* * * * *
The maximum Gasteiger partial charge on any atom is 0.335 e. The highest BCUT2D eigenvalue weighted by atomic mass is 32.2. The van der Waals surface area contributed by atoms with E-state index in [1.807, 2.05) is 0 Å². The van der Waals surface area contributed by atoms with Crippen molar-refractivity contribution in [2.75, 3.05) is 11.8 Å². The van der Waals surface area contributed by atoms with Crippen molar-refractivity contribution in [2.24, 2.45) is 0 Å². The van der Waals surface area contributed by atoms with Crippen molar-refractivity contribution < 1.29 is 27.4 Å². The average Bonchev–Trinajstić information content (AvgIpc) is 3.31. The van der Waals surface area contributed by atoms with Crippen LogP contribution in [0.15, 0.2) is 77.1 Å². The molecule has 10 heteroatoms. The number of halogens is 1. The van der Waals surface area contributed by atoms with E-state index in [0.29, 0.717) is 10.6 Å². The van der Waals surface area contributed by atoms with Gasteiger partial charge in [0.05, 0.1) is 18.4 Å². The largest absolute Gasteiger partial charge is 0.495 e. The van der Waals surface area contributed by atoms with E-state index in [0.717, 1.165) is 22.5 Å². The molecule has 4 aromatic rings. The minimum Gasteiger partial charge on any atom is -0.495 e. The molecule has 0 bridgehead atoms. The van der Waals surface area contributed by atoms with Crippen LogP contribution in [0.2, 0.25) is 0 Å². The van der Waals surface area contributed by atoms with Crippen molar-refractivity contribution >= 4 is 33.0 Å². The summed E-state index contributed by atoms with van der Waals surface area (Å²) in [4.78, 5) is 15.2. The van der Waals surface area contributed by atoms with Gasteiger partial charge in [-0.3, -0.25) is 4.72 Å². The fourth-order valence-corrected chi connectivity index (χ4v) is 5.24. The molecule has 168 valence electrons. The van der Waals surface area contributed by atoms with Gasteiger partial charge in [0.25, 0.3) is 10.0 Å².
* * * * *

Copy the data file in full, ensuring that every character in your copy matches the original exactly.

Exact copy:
The maximum Gasteiger partial charge on any atom is 0.335 e. The highest BCUT2D eigenvalue weighted by atomic mass is 32.2. The van der Waals surface area contributed by atoms with E-state index in [1.807, 2.05) is 0 Å². The van der Waals surface area contributed by atoms with Crippen molar-refractivity contribution in [2.75, 3.05) is 11.8 Å². The van der Waals surface area contributed by atoms with Crippen molar-refractivity contribution in [2.24, 2.45) is 0 Å². The van der Waals surface area contributed by atoms with Crippen molar-refractivity contribution < 1.29 is 27.4 Å². The average Bonchev–Trinajstić information content (AvgIpc) is 3.31. The van der Waals surface area contributed by atoms with Crippen LogP contribution in [0.15, 0.2) is 77.1 Å². The molecule has 10 heteroatoms. The number of halogens is 1. The van der Waals surface area contributed by atoms with E-state index in [0.29, 0.717) is 10.6 Å². The van der Waals surface area contributed by atoms with Gasteiger partial charge in [0.05, 0.1) is 18.4 Å². The largest absolute Gasteiger partial charge is 0.495 e. The van der Waals surface area contributed by atoms with E-state index in [0.717, 1.165) is 22.5 Å². The molecule has 4 aromatic rings. The minimum Gasteiger partial charge on any atom is -0.495 e. The molecule has 0 bridgehead atoms. The van der Waals surface area contributed by atoms with Crippen LogP contribution in [0.2, 0.25) is 0 Å². The van der Waals surface area contributed by atoms with Crippen molar-refractivity contribution >= 4 is 33.0 Å². The summed E-state index contributed by atoms with van der Waals surface area (Å²) in [4.78, 5) is 15.2. The van der Waals surface area contributed by atoms with Gasteiger partial charge in [-0.3, -0.25) is 4.72 Å². The fourth-order valence-corrected chi connectivity index (χ4v) is 5.24. The molecule has 168 valence electrons. The van der Waals surface area contributed by atoms with Gasteiger partial charge in [0.25, 0.3) is 10.0 Å².